This can be as simple as exaggerating your income to appear wealthier than you really are or by adding a skill or qualification to your resume to make you appear more impressive to a potential employer. This form of lying is just as common as telling white lies. It is hard for us humans to not want to impress others. Maybe we spent a lot of money on a pair of shoes but to ‘prove’ to others that we are not reckless spenders, we may lie about how we are thrifty bargain hunters who managed to get the shoes for half price. Or maybe we tell a lie about how we struggled with something when in fact the task was easy and manageable or perhaps, we received sufficient support which helped us.

To get us out of socially awkward situations. 

One thing that I really like about some people who are on the autism spectrum is that when they are done talking with you, they have no regard for social convention and so they have no problems saying “I’m finished talking to you so you can go now”. The vast majority of us feel awkward being this upfront even if we are stuck talking to someone that we really don’t want to talk to. To extract ourselves from these painful conversations, we feel that we have to have an excuse and so we may say something like “I have to go now I’m running late for an appointment” knowing full well that no appointment exists. This form of lying is a blend of protecting ourselves and protecting others.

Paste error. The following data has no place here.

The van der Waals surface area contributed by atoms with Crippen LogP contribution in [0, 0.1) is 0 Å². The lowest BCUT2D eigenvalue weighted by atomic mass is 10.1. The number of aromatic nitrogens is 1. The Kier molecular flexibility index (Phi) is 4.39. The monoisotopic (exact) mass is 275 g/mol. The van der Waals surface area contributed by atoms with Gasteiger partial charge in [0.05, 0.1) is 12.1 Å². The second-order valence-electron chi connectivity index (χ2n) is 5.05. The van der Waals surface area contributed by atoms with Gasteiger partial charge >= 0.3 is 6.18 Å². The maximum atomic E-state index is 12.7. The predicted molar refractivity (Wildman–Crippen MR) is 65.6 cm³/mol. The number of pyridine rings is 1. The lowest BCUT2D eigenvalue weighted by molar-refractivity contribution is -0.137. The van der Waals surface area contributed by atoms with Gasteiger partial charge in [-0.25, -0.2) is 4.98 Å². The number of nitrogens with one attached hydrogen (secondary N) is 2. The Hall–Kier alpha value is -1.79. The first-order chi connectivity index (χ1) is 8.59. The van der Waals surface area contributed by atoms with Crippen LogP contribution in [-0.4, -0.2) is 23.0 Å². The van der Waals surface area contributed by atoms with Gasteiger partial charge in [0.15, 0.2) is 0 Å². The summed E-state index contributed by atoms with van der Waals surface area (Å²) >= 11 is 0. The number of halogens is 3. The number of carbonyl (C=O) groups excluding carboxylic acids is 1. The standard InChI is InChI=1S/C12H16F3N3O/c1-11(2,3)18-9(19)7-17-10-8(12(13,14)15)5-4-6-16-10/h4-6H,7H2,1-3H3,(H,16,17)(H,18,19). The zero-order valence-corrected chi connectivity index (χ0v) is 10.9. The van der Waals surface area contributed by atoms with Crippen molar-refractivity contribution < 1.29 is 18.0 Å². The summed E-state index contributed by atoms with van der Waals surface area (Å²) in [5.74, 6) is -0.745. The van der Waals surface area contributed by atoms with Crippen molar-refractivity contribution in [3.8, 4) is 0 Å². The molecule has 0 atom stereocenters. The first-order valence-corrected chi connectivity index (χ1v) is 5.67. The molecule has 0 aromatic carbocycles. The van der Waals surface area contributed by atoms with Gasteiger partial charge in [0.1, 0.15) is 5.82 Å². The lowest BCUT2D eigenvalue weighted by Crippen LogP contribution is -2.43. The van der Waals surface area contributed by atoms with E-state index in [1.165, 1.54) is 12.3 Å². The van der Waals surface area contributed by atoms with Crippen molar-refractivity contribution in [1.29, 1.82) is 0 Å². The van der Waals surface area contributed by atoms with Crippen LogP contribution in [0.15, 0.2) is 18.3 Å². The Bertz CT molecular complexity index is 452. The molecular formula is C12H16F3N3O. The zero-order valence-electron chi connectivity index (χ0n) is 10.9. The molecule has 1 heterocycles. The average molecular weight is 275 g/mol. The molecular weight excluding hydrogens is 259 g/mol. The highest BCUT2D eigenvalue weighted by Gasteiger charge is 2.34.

The snowball effect. 

One lie can lead to two lies and two lies can lead to three lies and so on and before you know it, you are in a big mess and the only way out seems to be to tell more lies. This is quite common especially when it comes to telling lies to impress others. That small lie on your resume quickly snowballs until you feel pressured to tell more lies to cover up that first seemingly inconsequential lie. Maybe rather than admitting to others that you are single, you tell a lie that you are in a relationship. When asked to prove your relationship, rather than admitting to your first lie, you begin sending yourself flowers and gifts from your romantic, albeit imaginary, partner.